The more bass in the music, the more people dance, says scientific study

The more bass in the music, the more people dance, says scientific study

The results, published Monday in the scientific journal Current Biologyshow that participants danced almost 12% more when very low frequencies were imperceptibly broadcast, in addition to music. The public “was not aware of these changes, but they nevertheless guided their movements”, summarized David Cameron, neuroscientist and lead author of the study. These results thus confirm the “special relationship” between basses and dance, observed above all anecdotally.

On the same subject

Sense of rhythm: the brain sets the tempo

Sense of rhythm: the brain sets the tempo

Is dancing or even clapping your hands to the beat your worst nightmare? Are you always off time and feeling ridiculous? Perhaps, without realizing it, you are part of the “2 to 3% of the population” who suffer from rhythmic deafness. A concept studied for several years by the Canadian professor Caroline Palmer, of McGill University.

Inaudible frequencies

At parties, “people tend to turn up the bass,” noted the researcher at McMaster University in Canada, himself a drummer. And across all cultures, it is mostly “low frequency instruments, such as the bass guitar or drums, that provide the pulse of the music. “But what we didn’t know was: can we really make people dance more with basses? “, he explained. The experiment, conducted in Canada, took place at the LIVElab, a building that serves as both a concert hall and a research laboratory.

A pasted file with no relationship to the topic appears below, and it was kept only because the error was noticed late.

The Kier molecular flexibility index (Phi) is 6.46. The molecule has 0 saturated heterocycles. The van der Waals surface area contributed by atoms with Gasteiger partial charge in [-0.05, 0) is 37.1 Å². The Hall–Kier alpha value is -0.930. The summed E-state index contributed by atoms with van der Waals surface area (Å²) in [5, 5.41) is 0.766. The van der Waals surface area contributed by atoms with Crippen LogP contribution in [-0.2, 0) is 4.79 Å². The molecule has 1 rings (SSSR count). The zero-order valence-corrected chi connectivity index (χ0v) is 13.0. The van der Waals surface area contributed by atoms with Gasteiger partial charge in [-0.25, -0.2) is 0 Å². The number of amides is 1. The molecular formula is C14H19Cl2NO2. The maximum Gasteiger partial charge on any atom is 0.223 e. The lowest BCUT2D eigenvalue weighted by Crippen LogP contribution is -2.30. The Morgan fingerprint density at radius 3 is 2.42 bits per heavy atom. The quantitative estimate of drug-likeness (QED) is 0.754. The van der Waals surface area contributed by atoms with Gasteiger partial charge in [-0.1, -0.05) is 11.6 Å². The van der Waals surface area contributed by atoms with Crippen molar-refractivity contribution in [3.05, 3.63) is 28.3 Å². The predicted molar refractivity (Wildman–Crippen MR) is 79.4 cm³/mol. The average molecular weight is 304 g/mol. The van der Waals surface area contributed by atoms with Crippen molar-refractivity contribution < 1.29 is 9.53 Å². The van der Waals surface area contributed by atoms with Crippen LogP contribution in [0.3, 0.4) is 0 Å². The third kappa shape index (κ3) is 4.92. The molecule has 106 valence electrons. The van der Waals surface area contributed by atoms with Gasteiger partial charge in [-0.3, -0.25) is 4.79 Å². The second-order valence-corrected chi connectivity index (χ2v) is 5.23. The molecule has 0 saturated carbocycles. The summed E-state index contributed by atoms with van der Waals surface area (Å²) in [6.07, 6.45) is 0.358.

About 60 people – out of the 130 or so who came to attend the concert by the electronic music duo Orphx – agreed to wear a headband fitted with a sensor, recording their movements in real time. Then, during the concert, the researchers intermittently turned on and off special very low-frequency speakers. The scientists verified – using a questionnaire completed by the participants after the concert and a separate experiment – that these frequencies were indeed inaudible. Such a method made it possible to isolate the bass effect, preventing it from being disturbed by other factors, such as knowing or not knowing the piece played.


“I was impressed with the effect,” said David Cameron. According to him, two hypotheses can explain why the basses make us dance so much. On the one hand, they could stimulate the tactile system (the skin), but also the vestibular system, more commonly called the inner ear. However, the connection between these systems and the motor system, at the origin of the movements, is very close. Above all, it is intuitive, because it does not pass through the frontal lobe of the brain.

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